Personal Memoirs of U.S. Grant

By Ulysses S. Grant | Go to book overview

CHAPTER XVIII.
LEFT FLANK MOVEMENT ACROSS THE CHICKAHOMINY AND JAMES--GENERALLEE--VISIT TO BUTLER--THE MOVEMENT ON PETERSBURG--THE INVESTMENT OF PETERSBURG--RAID ON THE VIRGINIA CENTRAL RAILROAD--RAID ON THE WEL- DON RAILROAD--EARLY'S MOVEMENT UPON WASHINGTON-- MINING THE WORKS BEFORE PETERSBURG--EXPLOSION OF THE MINE BEFORE PETERSBURG--CAMPAIGN IN THE SHEN- ANDOAH VALLEY--CAPTURE OF THE WELDON RAILROAD-- SHERIDAN'S ADVANCE--VISIT TO SHERIDAN--SHERIDAN'S VICTORY IN THE SHENANDOAH--SHERIDAN'S RIDE TO WIN- CHESTER--CLOSE OF THE CAMPAIGN FOR THE WINTER--THE CAMPAIGN IN GEORGIA--SHERMAN'S MARCH TO THE SEA-- WAR ANECDOTES--THE MARCH ON SAVANNAH--INVESTMENT OF SAVANNAH--CAPTURE OF SAVANNAH.

LEE'S position was now so near Richmond, and the intervening swamps of the Chickahominy so great an obstacle to the movement of troops in the face of an enemy, that I determined to make my next left flank move carry the Army of the Potomac south of the James River.* Preparations for this

MAJOR-GENERAL HALLECK, Chief of Staff of the Army,
Washington, D. C.
A full survey of all the ground satisfies me that it would be im-
practicable to hold a line north-cast of Richmond that would protect
the Fredericksburg Railroad to enable us to use that road for supply-
ing the army. To do so would give us a long vulnerable line of
road to protect, exhausting much of our strength to guard it, and
would leave open to the enemy all of his lines of communication on
the south side of the James. My idea from the start has been to
beat Lee's army if possible north of Richmond; then after destroying
his lines of communication on the north side of the James River to

____________________
*
COLD HARBOR, June 5, 1864.

-505-

Notes for this page

Add a new note
If you are trying to select text to create highlights or citations, remember that you must now click or tap on the first word, and then click or tap on the last word.
One moment ...
Default project is now your active project.
Project items

Items saved from this book

This book has been saved
Highlights (0)
Some of your highlights are legacy items.

Highlights saved before July 30, 2012 will not be displayed on their respective source pages.

You can easily re-create the highlights by opening the book page or article, selecting the text, and clicking “Highlight.”

Citations (0)
Some of your citations are legacy items.

Any citation created before July 30, 2012 will labeled as a “Cited page.” New citations will be saved as cited passages, pages or articles.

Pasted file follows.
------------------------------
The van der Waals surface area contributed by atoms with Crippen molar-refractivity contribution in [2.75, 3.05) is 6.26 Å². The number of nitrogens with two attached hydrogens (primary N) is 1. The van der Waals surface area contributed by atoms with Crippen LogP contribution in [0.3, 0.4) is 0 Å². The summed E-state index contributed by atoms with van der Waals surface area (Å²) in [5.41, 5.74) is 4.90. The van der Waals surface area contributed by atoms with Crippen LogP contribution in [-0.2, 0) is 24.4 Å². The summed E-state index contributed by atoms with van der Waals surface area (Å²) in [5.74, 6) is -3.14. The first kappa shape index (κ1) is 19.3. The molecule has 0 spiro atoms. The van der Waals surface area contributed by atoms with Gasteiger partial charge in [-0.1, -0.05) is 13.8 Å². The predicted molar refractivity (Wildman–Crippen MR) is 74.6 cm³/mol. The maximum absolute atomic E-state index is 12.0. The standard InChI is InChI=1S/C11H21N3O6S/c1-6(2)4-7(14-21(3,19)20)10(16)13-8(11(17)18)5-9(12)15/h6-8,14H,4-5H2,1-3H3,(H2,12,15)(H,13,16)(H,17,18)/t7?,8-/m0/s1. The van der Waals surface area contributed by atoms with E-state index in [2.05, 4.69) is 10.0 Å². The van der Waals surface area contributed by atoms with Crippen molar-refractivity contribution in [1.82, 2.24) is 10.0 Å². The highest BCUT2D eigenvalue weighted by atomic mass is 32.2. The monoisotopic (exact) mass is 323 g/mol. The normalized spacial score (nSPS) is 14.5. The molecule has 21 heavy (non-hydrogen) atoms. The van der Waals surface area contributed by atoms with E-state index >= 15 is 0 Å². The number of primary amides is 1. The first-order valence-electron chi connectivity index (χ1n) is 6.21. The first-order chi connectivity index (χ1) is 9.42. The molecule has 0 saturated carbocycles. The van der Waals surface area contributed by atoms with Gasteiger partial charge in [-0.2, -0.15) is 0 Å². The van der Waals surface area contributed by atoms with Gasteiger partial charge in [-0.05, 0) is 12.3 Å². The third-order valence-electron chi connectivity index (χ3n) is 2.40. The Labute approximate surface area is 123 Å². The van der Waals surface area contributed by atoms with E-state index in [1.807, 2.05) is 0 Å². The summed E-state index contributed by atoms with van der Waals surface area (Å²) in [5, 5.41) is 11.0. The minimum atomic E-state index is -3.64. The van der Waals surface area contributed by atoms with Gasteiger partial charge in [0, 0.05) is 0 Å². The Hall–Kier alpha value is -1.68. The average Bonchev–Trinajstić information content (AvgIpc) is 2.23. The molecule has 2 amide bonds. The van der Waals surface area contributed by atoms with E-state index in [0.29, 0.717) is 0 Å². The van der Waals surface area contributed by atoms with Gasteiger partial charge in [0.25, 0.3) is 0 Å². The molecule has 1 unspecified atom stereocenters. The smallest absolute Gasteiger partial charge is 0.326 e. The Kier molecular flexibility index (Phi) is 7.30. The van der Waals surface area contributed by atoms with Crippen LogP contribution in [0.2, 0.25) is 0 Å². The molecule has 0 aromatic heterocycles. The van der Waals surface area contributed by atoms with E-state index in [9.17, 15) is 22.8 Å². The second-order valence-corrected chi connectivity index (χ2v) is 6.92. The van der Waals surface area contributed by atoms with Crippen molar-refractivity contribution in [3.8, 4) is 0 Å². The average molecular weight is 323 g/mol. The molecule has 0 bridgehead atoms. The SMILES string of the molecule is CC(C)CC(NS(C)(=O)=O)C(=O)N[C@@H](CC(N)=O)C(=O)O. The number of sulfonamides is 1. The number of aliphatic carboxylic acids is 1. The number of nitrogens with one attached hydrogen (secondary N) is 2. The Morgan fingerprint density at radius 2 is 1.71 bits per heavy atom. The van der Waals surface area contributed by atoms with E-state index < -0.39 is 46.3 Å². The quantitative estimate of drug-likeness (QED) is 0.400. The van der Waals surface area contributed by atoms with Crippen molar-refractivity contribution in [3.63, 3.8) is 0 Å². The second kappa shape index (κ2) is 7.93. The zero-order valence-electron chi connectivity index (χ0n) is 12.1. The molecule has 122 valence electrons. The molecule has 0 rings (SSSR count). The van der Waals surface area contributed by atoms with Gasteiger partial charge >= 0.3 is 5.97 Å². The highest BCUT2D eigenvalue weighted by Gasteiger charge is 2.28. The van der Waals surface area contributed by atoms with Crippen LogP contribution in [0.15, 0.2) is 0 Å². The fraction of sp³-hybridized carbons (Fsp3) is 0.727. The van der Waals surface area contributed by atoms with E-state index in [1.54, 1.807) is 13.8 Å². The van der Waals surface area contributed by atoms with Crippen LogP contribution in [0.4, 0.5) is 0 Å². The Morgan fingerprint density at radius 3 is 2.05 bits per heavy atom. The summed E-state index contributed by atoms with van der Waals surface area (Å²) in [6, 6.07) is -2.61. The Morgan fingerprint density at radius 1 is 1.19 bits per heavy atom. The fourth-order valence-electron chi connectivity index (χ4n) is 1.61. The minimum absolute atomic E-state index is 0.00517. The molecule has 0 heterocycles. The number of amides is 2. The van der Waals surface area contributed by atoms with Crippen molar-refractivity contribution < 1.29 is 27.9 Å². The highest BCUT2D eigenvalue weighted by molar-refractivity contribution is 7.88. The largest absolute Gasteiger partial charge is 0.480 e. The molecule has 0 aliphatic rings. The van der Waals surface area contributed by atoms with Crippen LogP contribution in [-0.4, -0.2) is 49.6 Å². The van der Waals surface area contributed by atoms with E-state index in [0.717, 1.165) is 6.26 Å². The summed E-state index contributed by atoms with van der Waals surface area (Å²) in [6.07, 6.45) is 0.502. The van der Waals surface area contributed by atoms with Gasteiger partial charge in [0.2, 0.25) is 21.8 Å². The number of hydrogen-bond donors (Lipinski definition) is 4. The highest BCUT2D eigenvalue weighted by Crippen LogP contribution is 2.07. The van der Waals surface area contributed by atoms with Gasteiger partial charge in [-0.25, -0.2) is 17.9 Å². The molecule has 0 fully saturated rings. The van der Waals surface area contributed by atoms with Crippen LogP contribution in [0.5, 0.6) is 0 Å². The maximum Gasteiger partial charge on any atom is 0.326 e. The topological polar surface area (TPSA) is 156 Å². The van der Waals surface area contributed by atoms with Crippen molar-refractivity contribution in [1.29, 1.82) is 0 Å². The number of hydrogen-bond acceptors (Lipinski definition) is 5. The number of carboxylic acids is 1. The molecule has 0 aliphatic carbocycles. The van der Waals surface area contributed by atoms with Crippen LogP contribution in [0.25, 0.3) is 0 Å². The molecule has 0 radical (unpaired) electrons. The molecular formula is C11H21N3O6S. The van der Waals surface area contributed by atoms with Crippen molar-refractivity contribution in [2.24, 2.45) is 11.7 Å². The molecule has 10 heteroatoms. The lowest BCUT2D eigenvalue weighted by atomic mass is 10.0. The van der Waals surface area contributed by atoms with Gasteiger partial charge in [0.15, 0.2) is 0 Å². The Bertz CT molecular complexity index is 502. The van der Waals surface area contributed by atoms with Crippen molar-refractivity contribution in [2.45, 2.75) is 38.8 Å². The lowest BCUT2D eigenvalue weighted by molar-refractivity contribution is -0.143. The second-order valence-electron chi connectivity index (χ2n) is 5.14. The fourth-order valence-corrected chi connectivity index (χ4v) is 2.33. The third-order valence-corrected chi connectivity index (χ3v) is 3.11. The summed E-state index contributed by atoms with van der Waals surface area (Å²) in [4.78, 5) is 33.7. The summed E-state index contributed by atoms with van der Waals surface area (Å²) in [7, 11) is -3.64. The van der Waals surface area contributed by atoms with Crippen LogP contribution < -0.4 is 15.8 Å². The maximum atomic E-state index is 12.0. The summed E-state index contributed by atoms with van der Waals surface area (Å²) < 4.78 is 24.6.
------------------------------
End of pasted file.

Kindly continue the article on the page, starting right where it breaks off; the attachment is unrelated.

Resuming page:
We also added the ability to view new citations from your projects or the book or article where you created them.

Notes (0)
Bookmarks (0)

You have no saved items from this book

Project items include:
  • Saved book/article
  • Highlights
  • Quotes/citations
  • Notes
  • Bookmarks
Notes
Cite this page

Cited page

Style
Citations are available only to our active members.
Buy instant access to cite pages or passages in MLA, APA and Chicago citation styles.

(Einhorn, 1992, p. 25)

(Einhorn 25)

1. Lois J. Einhorn, Abraham Lincoln, the Orator: Penetrating the Lincoln Legend (Westport, CT: Greenwood Press, 1992), 25, http://www.questia.com/read/27419298.

Cited page

Bookmark this page
Personal Memoirs of U.S. Grant
Table of contents

Table of contents

  • Title Page iii
  • Introduction vii
  • Preface. 7
  • Contents 9
  • Personal Memoirs of U. S. Grant. 15
  • Chapter II 32
  • Chapter III 54
  • Chapter IV 74
  • Chapter V 98
  • Chapter VI 115
  • Chapter VII 137
  • Chapter VIII 160
  • Chapter IX 187
  • Chapter X 220
  • Chapter XI 250
  • Chapter XII 279
  • Chapter XIII 312
  • Personal Memoirs of U. S. Grant. Vol. II 345
  • Chapter XIV 347
  • Chapter XV 381
  • Chapter XVI 423
  • Chapter XVIII 505
  • Chapter XIX 563
  • Chapter XX 599
  • Chapter XXI 635
  • Index 667
Settings

Settings

Typeface
Text size Smaller Larger Reset View mode
Search within

Search within this book

Look up

Look up a word

  • Dictionary
  • Thesaurus
Please submit a word or phrase above.
Print this page

Print this page

Why can't I print more than one page at a time?

Help
Full screen
/ 672

matching results for page

    Questia reader help

    How to highlight and cite specific passages

    1. Click or tap the first word you want to select.
    2. Click or tap the last word you want to select, and you’ll see everything in between get selected.
    3. You’ll then get a menu of options like creating a highlight or a citation from that passage of text.

    OK, got it!

    Cited passage

    Style
    Citations are available only to our active members.
    Buy instant access to cite pages or passages in MLA, APA and Chicago citation styles.

    "Portraying himself as an honest, ordinary person helped Lincoln identify with his audiences." (Einhorn, 1992, p. 25).

    "Portraying himself as an honest, ordinary person helped Lincoln identify with his audiences." (Einhorn 25)

    "Portraying himself as an honest, ordinary person helped Lincoln identify with his audiences."1

    1. Lois J. Einhorn, Abraham Lincoln, the Orator: Penetrating the Lincoln Legend (Westport, CT: Greenwood Press, 1992), 25, http://www.questia.com/read/27419298.

    Cited passage

    Thanks for trying Questia!

    Please continue trying out our research tools, but please note, full functionality is available only to our active members.

    Your work will be lost once you leave this Web page.

    Buy instant access to save your work.

    Already a member? Log in now.

    Oops!

    An unknown error has occurred. Please click the button below to reload the page. If the problem persists, please try again in a little while.